Hello everyone! I've created this blog, Aster Isle Museum, as a place to post articles and information about the Eracia campaign setting, as well as game play information for Dungeons and Dragons 3.5 edition (which I'll be running the setting in for the foreseeable future), including prestige classes, custom feats, and whatever else comes to mind. I intend to update at least weekly, and at most whenever I feel like it.
I'll open it up with an article about the Aster Isle Museum itself.
"I find it cleansing to take a trip to the Galleria occasionally. It helps to remind me that, despite the ancient iconography of our fair city, we have moved far away from the civilization the Eracian founders sought to create. Such realizations settle my mind, and lead me to believe that someday myself and my brethren will truly extinguish the dreams of those benighted old fools. We will sink those old carvings, urns, and mementos into the sea as we did with Aster Island herself, when this land is renamed Nerenea."
--Entry in the private journal of former Prime Minister Orestes
The Aster Isle Museum is the oldest standing structure of Eracian origin in the entirety of the empire. Even the palace itself was erected several years later. The Museum, or Galleria as the locals name it, was originally a forum, and like all forums on Aster and its original colonies, it was a ziggurat. Government itself was seen to be a reflection of the authority of the gods themselves, and as such was considered an element of religion, as was magic.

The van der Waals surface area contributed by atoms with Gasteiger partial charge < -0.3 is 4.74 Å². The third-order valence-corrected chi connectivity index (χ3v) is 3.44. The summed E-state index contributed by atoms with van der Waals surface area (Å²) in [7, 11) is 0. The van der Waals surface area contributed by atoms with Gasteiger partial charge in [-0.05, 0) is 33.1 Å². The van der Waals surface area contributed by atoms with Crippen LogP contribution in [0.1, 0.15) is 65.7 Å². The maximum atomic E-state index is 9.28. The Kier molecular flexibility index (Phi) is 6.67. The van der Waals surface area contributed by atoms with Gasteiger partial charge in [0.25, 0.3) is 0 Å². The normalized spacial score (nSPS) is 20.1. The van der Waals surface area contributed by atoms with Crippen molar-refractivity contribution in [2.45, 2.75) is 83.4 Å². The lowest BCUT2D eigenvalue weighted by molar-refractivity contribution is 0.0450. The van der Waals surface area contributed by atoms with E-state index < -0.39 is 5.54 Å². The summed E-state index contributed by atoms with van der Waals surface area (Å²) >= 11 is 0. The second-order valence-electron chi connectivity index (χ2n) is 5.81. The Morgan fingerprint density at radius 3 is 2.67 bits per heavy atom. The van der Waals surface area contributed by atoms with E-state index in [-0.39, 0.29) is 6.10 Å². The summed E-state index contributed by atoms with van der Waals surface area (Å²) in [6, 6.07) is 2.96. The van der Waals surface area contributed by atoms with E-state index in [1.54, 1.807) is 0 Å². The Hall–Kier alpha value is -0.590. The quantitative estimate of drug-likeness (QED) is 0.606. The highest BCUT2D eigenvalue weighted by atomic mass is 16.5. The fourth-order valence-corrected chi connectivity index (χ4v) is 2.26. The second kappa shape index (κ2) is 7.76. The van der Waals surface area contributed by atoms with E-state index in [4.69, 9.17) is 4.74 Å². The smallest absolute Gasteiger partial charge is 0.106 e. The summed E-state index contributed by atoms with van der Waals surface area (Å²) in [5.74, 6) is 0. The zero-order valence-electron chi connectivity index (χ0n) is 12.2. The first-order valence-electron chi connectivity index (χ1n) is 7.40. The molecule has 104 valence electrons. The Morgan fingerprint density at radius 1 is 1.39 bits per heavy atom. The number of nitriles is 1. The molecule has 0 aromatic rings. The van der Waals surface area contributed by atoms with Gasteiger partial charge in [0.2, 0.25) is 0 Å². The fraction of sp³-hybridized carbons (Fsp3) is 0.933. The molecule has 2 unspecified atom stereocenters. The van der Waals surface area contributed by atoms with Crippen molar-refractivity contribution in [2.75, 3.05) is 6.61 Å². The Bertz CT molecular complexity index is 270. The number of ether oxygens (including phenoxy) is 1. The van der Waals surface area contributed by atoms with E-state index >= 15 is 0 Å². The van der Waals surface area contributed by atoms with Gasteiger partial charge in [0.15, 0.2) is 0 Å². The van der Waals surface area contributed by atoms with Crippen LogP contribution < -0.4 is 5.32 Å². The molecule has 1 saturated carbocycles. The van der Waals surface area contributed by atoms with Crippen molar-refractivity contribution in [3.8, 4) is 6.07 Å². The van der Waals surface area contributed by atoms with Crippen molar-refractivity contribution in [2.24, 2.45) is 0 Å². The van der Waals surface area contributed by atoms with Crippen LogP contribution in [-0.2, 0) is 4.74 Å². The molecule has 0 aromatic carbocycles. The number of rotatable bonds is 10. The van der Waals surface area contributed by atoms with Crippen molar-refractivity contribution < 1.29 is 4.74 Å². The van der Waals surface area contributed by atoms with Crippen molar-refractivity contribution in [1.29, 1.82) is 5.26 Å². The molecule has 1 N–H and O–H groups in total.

The Museum itself is divided into three levels, with the lowest level known as the Representational Tier (a configuration of words which sounds a great deal nicer in Eracian than in Common). When Aster Isle was set upon by forces unleashed by the power-hungry Nereneans, a cult made primarily of mages who sought to replace the gods themselves by harnessing Titanic powers, all of the architectural and natural beauty of the island was utterly destroyed and remade. As such, the only remnants of these wonders are found in items small enough to be removed hastily during the evacuation of the islands. Rolled tapestries, small statuary, and small magical creations called Oculinum--beads roughly the size of a human eye which project captured images--were among the most common items to make it to the mainland. While many of the Oculinum have failed during the past 1100 years, numerous paintings have been made of the images trapped within them.
A veritable army of scholars inhabits this part of the museum, maintaining these more fragile items and using varying perspectives to create working models of what the island must have looked like before its destruction.
The pyramid's second tier is known as the Civic Tier, and it is here where much of the essence of Asterian public life has been assembled. Ceremonial robes and uniforms of priests, senators, mages, sailors and soldiers dominate this wing, as do the librums and scepters of office which public leaders carried with them in their exile. Copies of law books, accounts of public trials, and religious ceremonies occupy the least-visited section of this tier.
Lastly is the Personal Tier, located in the top of the ziggurat, and it is here that an enormous collection of personal effects, journals, and trinkets are kept. Of all the pyramid's sections, this is the most popular among the people of the city of Eracia, for whom it has always been fashionable to emulate their ancestors from across the sea.
Public debate has been fierce throughout the year 1109 regarding the extent to which the Nereneans have adulterated or replaced much of what the Eracians take for granted as their culture. Sadly, the Galleria is not immune to this suspicion. It is likely that no one will ever know for certain how many scholars, scribes, and curators were cult spies over the last millenium, and for those that wish to honor the culture of the sacred Isle, it is a sobering thought that even one piece of information would be lost. In the meantime, the people of Eracia will look to the Aster Isle Museum as a reminder of their glorious past.